July 18, 2016

The ordinary person would not be denying that we are living in strange times these days with an apparently random act of terrorism in Nice, a feeble coup erupting in Turkey and where US policemen fear for their lives.

Ironies aplenty as my dear friend recounted that after flying to Sabah last Christmas, not to sight a single of their famed hornbills, that she should encounter one right before her eyes at Tanglin Road, standing smugly on a wall, to her amazement at her stroke of luck. Ironic too that she was also accused of sexism by her son who thinks that she should not stereotype teenage boys to be computer hardware or software whizzes even if they play electronic games all day long.

It is strange that Turks prefer dictatorship over military/martial rule and that Thais prefer the double dose of military dictatorship yet this is the world that we live in where bad news is good news and thus, pile the risk-on as we have come to witness in the past week, after Brexit fears and into record highs for the S&P 500 and the Dow Jones Industrial Index.

Is it strange that investors are buying bonds for capital appreciation and stocks for income? The world has turned upside down?

If one agrees, then is it not strange at all the emerging markets have now regained favour globally and that Brazil remains the best performer in global currencies, equities and bonds as we pointed out 2 weeks ago that “The volatility of 2016 can only be attributed to an underlying theme of discordance or discord in the marketplace.”  

It has struck me that the stakes are rising in the game of the marketplace when game theorists are now favoured as central bankers like the latest hire in Poland, 37 year old Kamil Zubelewicz, a former professor with a passion for game theory, as Yanis Varoufakis continues to maintain rock-star status after his stint as the Greek Minister of Finance.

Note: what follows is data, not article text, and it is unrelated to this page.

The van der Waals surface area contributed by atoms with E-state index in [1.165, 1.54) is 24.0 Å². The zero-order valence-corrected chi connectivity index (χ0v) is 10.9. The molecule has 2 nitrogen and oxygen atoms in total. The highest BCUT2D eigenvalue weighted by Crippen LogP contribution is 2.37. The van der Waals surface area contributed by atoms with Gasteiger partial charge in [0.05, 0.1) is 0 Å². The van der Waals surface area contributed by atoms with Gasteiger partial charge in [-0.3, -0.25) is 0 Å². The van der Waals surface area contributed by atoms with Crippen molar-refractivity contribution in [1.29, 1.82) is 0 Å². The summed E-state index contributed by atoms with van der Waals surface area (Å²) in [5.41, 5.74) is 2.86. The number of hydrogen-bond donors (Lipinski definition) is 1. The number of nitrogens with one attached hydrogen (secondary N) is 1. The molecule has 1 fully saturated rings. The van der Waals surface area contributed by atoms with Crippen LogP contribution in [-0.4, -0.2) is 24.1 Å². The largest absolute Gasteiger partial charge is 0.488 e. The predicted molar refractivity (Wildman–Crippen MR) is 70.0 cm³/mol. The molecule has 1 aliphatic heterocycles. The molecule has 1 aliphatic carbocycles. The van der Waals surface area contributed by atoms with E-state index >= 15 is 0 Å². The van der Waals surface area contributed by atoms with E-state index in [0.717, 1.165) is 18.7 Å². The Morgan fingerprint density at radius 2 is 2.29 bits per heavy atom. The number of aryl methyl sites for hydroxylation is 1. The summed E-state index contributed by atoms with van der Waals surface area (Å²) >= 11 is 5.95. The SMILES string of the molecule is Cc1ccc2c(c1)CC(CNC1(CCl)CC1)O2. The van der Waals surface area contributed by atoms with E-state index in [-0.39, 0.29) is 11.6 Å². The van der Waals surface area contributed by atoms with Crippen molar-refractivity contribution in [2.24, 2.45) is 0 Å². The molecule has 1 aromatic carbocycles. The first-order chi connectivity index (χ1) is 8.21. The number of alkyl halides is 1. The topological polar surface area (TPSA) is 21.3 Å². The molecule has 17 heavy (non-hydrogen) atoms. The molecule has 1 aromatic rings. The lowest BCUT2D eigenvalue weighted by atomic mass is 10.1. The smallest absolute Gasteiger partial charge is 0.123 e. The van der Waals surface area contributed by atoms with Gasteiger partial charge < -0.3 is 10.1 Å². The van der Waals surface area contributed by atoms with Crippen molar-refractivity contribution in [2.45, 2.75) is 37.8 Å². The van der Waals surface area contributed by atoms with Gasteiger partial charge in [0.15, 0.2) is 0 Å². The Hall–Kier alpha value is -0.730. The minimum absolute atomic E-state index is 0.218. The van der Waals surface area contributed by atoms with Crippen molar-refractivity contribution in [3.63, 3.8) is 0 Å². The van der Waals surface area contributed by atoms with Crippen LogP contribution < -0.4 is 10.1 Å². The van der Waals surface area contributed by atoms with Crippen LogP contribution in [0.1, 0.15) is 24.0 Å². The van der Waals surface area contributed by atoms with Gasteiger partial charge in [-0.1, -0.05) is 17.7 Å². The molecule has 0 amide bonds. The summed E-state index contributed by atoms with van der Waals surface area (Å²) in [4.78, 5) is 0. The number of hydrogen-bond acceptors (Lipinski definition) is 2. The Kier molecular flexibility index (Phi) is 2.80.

Game theory, most of us would have been introduced to, whether it is in Business Decision Making 101 or Management Science 101 or Econometrics and the list goes on, is a topic we can all easily take to for its application in our daily lives and routines, when we use a set information to concoct a strategy that would lead to different outcomes or payoffs which we assign probabilities to.

The trouble with game theory is that it assumes rationality and profit maximization until equilibrium is reached, and until the game ends, players are expected to rationally cooperate for common goals.

How Does The Game Look Right Now?

  • Since the Global Financial Crisis, nearly all central banks in the world have been dragged into the Fed game to the extent that the world well and truly embraced negative interest rates since last year led by the Swiss National Bank, leading to new record of 12 trillion dollars of negative yielding bonds today.
  • As El-Erian said over 3 years ago, “The investment recommendations made by many financial commentators are now dominated by cross-asset class relative valuation rather than the fundamentals of the investment itself. A typical refrain runs something like this: buy X because it is cheaper than other things out there.” This is mainly driven by the comfort investors have in the relative stability of the central bank’s balance sheet and their promises which means that assets are directly under the influence of central bank purchases will thrive.